All our translators have to go through a series of tests to make sure they are as good as they say they are, and only if they pass are they allowed to work for Brightlines. There is quite a range of experience and qualifications, but all translators have a minimum of five years’ experience. All translators translate into their mother-tongue without exception and are generally based in-country so they are up-to-date with the local language. We match translators with projects/clients depending on the subject matter, and most of our translators have industry experience in their speciality – there is no better experience than being immersed professionally in the industry they specialise in. Our costs are based on translator experience, speciality (i.e. medical, creative, scientific) and the language choice.
Which languages can you translate into?
We have an extensive database with hundreds of trusted and tested translators covering all commercial languages. If you cannot see the language or dialect you need please ask.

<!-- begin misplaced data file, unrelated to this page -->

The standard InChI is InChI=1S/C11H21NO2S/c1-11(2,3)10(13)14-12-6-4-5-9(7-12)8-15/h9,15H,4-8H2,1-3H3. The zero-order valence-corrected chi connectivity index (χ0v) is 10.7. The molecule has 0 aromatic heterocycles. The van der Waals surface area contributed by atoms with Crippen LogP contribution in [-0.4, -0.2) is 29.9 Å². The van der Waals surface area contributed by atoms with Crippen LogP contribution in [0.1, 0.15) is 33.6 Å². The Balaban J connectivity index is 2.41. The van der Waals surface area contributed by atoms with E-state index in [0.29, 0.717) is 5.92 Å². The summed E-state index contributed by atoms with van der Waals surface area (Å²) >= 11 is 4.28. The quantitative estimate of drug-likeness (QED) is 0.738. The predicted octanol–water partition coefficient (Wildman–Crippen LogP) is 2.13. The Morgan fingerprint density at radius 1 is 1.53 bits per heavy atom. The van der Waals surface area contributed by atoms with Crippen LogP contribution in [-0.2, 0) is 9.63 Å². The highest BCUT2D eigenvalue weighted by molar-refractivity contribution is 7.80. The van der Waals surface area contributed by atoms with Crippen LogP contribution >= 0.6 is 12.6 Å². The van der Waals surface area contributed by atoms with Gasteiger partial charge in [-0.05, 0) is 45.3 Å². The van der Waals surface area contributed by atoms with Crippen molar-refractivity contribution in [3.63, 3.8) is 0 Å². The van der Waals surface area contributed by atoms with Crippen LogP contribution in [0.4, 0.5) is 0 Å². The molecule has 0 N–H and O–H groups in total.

I don’t know the word count; can you base the quote on the number of pages?
Our pricing structure is based on a rate-per-word, but we can estimate from a page count. If we can’t see the source document then we would usually estimate between 300 – 500 words a page depending on the density of the text and the presence of photos and images.
Does the translation need to be proofread?
Brightlines is an ISO 9001:2015 certified company. This means that quality is safeguarded. We adhere to the “four-eyes principle” and translations are always checked by a second professional proofreader (who is not the translator). If the translation is for internal use and reference purposes only (i.e. not to be published, distributed or used in a court of law), or you simply don’t wish to have proofreading, we can remove the proofreading stage.